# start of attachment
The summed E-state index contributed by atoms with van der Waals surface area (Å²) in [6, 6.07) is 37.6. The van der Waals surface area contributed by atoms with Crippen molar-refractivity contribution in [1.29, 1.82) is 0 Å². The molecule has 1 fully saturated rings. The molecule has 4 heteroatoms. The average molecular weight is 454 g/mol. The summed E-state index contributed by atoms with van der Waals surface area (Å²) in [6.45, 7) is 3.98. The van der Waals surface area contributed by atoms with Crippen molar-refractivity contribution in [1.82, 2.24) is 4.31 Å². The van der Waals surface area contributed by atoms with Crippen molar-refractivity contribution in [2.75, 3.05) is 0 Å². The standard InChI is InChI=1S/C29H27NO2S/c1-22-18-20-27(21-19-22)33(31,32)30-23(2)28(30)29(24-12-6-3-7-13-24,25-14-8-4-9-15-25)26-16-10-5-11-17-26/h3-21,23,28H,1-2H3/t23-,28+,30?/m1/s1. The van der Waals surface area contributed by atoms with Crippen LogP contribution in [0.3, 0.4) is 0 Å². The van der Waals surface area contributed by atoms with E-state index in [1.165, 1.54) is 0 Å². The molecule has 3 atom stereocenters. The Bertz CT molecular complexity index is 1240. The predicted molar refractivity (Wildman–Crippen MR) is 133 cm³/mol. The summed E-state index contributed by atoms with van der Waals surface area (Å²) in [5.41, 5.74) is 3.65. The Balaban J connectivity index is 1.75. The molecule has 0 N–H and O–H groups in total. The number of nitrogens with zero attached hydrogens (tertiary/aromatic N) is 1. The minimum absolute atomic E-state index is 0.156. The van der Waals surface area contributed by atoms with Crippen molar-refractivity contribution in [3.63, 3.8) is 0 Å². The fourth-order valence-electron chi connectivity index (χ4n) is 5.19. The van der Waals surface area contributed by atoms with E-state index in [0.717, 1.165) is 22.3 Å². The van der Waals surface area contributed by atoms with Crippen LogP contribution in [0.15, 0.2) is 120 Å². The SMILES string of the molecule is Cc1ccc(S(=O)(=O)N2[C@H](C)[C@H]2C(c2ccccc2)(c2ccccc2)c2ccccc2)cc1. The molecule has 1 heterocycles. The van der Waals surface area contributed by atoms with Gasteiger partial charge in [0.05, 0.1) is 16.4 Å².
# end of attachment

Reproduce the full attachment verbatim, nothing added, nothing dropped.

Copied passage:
The summed E-state index contributed by atoms with van der Waals surface area (Å²) in [6, 6.07) is 37.6. The van der Waals surface area contributed by atoms with Crippen molar-refractivity contribution in [1.29, 1.82) is 0 Å². The molecule has 1 fully saturated rings. The molecule has 4 heteroatoms. The average molecular weight is 454 g/mol. The summed E-state index contributed by atoms with van der Waals surface area (Å²) in [6.45, 7) is 3.98. The van der Waals surface area contributed by atoms with Crippen molar-refractivity contribution in [1.82, 2.24) is 4.31 Å². The van der Waals surface area contributed by atoms with Crippen molar-refractivity contribution in [2.75, 3.05) is 0 Å². The standard InChI is InChI=1S/C29H27NO2S/c1-22-18-20-27(21-19-22)33(31,32)30-23(2)28(30)29(24-12-6-3-7-13-24,25-14-8-4-9-15-25)26-16-10-5-11-17-26/h3-21,23,28H,1-2H3/t23-,28+,30?/m1/s1. The van der Waals surface area contributed by atoms with Crippen LogP contribution in [0.3, 0.4) is 0 Å². The van der Waals surface area contributed by atoms with E-state index in [1.165, 1.54) is 0 Å². The molecule has 3 atom stereocenters. The Bertz CT molecular complexity index is 1240. The predicted molar refractivity (Wildman–Crippen MR) is 133 cm³/mol. The summed E-state index contributed by atoms with van der Waals surface area (Å²) in [5.41, 5.74) is 3.65. The Balaban J connectivity index is 1.75. The molecule has 0 N–H and O–H groups in total. The number of nitrogens with zero attached hydrogens (tertiary/aromatic N) is 1. The minimum absolute atomic E-state index is 0.156. The van der Waals surface area contributed by atoms with Crippen molar-refractivity contribution in [3.63, 3.8) is 0 Å². The fourth-order valence-electron chi connectivity index (χ4n) is 5.19. The van der Waals surface area contributed by atoms with E-state index in [0.717, 1.165) is 22.3 Å². The van der Waals surface area contributed by atoms with Crippen LogP contribution in [0.15, 0.2) is 120 Å². The SMILES string of the molecule is Cc1ccc(S(=O)(=O)N2[C@H](C)[C@H]2C(c2ccccc2)(c2ccccc2)c2ccccc2)cc1. The molecule has 1 heterocycles. The van der Waals surface area contributed by atoms with Gasteiger partial charge in [0.05, 0.1) is 16.4 Å².